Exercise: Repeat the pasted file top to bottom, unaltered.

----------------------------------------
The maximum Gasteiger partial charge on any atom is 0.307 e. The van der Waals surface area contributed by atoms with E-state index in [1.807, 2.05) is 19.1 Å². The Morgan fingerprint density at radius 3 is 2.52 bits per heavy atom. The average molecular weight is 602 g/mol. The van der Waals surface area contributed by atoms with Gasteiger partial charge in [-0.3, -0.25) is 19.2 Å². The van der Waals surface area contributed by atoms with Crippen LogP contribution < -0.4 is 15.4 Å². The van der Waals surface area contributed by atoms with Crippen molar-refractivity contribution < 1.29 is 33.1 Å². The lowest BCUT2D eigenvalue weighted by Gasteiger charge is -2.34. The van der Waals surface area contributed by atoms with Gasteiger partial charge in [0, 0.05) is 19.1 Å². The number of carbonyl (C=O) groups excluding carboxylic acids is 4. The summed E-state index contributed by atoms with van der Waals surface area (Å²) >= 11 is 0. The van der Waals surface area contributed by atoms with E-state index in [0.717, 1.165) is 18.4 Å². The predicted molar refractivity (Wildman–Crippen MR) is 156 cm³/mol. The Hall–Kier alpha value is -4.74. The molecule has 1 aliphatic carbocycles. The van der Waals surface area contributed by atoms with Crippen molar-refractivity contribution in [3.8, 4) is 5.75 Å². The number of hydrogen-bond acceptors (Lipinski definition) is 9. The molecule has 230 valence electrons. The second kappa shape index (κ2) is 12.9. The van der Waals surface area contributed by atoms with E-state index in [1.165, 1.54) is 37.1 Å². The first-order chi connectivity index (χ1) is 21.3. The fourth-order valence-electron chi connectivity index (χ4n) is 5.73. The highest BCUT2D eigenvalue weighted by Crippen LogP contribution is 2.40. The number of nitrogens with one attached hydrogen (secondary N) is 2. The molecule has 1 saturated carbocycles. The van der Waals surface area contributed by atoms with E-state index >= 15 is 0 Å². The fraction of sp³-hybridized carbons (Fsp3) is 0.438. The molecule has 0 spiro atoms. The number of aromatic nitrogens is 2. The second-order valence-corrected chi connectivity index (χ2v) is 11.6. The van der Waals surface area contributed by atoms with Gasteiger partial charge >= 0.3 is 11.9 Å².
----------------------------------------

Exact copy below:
The maximum Gasteiger partial charge on any atom is 0.307 e. The van der Waals surface area contributed by atoms with E-state index in [1.807, 2.05) is 19.1 Å². The Morgan fingerprint density at radius 3 is 2.52 bits per heavy atom. The average molecular weight is 602 g/mol. The van der Waals surface area contributed by atoms with Gasteiger partial charge in [-0.3, -0.25) is 19.2 Å². The van der Waals surface area contributed by atoms with Crippen LogP contribution < -0.4 is 15.4 Å². The van der Waals surface area contributed by atoms with Crippen molar-refractivity contribution < 1.29 is 33.1 Å². The lowest BCUT2D eigenvalue weighted by Gasteiger charge is -2.34. The van der Waals surface area contributed by atoms with Gasteiger partial charge in [0, 0.05) is 19.1 Å². The number of carbonyl (C=O) groups excluding carboxylic acids is 4. The summed E-state index contributed by atoms with van der Waals surface area (Å²) >= 11 is 0. The van der Waals surface area contributed by atoms with E-state index in [0.717, 1.165) is 18.4 Å². The predicted molar refractivity (Wildman–Crippen MR) is 156 cm³/mol. The Hall–Kier alpha value is -4.74. The molecule has 1 aliphatic carbocycles. The van der Waals surface area contributed by atoms with Crippen molar-refractivity contribution in [3.8, 4) is 5.75 Å². The number of hydrogen-bond acceptors (Lipinski definition) is 9. The molecule has 230 valence electrons. The second kappa shape index (κ2) is 12.9. The van der Waals surface area contributed by atoms with E-state index in [1.165, 1.54) is 37.1 Å². The first-order chi connectivity index (χ1) is 21.3. The fourth-order valence-electron chi connectivity index (χ4n) is 5.73. The highest BCUT2D eigenvalue weighted by Crippen LogP contribution is 2.40. The number of nitrogens with one attached hydrogen (secondary N) is 2. The molecule has 1 saturated carbocycles. The van der Waals surface area contributed by atoms with E-state index >= 15 is 0 Å². The fraction of sp³-hybridized carbons (Fsp3) is 0.438. The molecule has 0 spiro atoms. The number of aromatic nitrogens is 2. The second-order valence-corrected chi connectivity index (χ2v) is 11.6. The van der Waals surface area contributed by atoms with Gasteiger partial charge >= 0.3 is 11.9 Å².